So perhaps hold fire and entrench the components that do work. I’ve spent many, many hours waggling both the tail and the dog in such situations and it requires a consistency of view to make progress. But you do get a very good overall appraisal of the system…

Never did get to the bottom of this one. I was just content I got a previously functioning device back.
I’ve built a few I/o pin encoder rigs but have contented myself since Pi4 with controls over 12c, MIDI or Qwerty.

You, have at least, ruled out hardware issues which is generally my first suspicion on changes like this.
Especially if the last thing you had in your hand was a soldering iron…
That looses you many hours.

Have we seen pictures of the teensy device?

Had a little play with CharGPT on this GPIO issue but no insight.

I uploaded a tiny video of the knobs twiddling, that’s it so far. What inspired/annoyed me enough to pull out the Teensy and start fiddling with direct wiring (currently have tabs open with aliexpress pages to the mcp devices for future use - I also have some primitive multiplexers on the way) was that my encoder handling ended up doing nothing for one detente when reverse direction (so when you’re going in one direction, you have to twice in the opposite direction before the param starts changing), and also awkward to use for the full range of midi paramaters without adding some acceleration in there, and while I…

I just gave myself pause, because I instinctively said to myself “Instead of learning how to implement acceleration in a rotary encoder, let’s see if we can just wire it in direct without the MCP device since I’m using an HDMI display and let them handle this the way they intended,” but in this moment in time, I’m kinda thinking that wrapping my head around knob-turn-acceleration algebra is probably a very useful thing to use my time for. I enjoy making cartoons, but I would quite honestly rather jump into the digital instrument industry in some fashion. There’s also probably a library. I should’ve stayed in school, learning math in your 50s is not for wimps.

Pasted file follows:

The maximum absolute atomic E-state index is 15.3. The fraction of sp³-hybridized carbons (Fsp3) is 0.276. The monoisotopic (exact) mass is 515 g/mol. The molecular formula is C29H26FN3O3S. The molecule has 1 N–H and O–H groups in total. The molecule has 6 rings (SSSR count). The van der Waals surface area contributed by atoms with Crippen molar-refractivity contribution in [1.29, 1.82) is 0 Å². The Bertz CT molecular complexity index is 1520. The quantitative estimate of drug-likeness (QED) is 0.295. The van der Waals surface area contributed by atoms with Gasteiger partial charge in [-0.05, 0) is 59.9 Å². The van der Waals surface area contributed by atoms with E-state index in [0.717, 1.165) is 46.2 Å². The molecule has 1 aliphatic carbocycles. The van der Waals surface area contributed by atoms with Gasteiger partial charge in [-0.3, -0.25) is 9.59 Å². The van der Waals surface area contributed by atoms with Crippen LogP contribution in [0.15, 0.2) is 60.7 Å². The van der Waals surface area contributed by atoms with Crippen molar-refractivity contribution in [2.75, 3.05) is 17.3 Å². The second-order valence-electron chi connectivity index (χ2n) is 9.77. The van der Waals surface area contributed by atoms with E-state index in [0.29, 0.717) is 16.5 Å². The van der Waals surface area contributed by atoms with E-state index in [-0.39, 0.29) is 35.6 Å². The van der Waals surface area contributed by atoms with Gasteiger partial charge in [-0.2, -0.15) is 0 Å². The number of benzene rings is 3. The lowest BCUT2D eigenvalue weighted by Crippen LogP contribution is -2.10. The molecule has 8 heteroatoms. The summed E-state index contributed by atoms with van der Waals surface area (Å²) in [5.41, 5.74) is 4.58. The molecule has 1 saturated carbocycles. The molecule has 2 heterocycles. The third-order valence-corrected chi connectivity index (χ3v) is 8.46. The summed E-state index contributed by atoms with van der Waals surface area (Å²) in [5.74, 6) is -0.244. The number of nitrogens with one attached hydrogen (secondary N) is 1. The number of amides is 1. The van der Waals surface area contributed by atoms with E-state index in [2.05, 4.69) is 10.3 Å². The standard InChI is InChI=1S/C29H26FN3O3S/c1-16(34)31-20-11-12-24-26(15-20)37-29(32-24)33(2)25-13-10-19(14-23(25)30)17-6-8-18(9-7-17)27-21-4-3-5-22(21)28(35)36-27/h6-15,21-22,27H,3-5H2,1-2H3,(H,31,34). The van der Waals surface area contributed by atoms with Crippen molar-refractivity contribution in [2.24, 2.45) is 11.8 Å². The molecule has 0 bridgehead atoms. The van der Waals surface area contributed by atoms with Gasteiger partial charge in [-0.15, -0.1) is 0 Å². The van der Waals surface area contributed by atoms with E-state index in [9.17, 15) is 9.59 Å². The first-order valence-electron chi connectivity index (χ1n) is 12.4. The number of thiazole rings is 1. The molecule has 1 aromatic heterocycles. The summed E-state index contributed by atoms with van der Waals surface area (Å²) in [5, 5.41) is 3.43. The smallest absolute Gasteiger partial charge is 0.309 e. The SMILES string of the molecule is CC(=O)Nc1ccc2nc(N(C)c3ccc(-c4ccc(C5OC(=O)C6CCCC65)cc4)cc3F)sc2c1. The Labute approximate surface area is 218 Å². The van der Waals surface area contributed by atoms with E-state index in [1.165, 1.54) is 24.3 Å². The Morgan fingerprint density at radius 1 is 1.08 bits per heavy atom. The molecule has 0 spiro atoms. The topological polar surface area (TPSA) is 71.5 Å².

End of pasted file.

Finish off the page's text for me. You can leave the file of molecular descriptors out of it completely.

My current situation, I can’t remember if I’ve talked about it here yet but my local hackerspace has an annual festival weekend after this coming one called Hax, and I’m gonna be doing a live talk/demo of building a headless Zynthian (“if you have a pi and any USB sound card, you can have a pro-grade synthesizer over vnc!”). I am still quite covid-shy so I’m doing it remote, unless they enforce masks, which I’m quite certain they aren’t doing. The talk will be streamed live to the internet, I believe, so yall can tune in if you want, it’s April 1 at 10am CST. Hax Festival Event Page Link Here

The Zynthian in its current form will be on display at the festival, and setup for people to make some bleeps and bloops on it through the day (I have smart people who can bring it back up if someone actually manages to crash it, we might limit them to using the sliders and buttons on my cheap midi keyboard controller).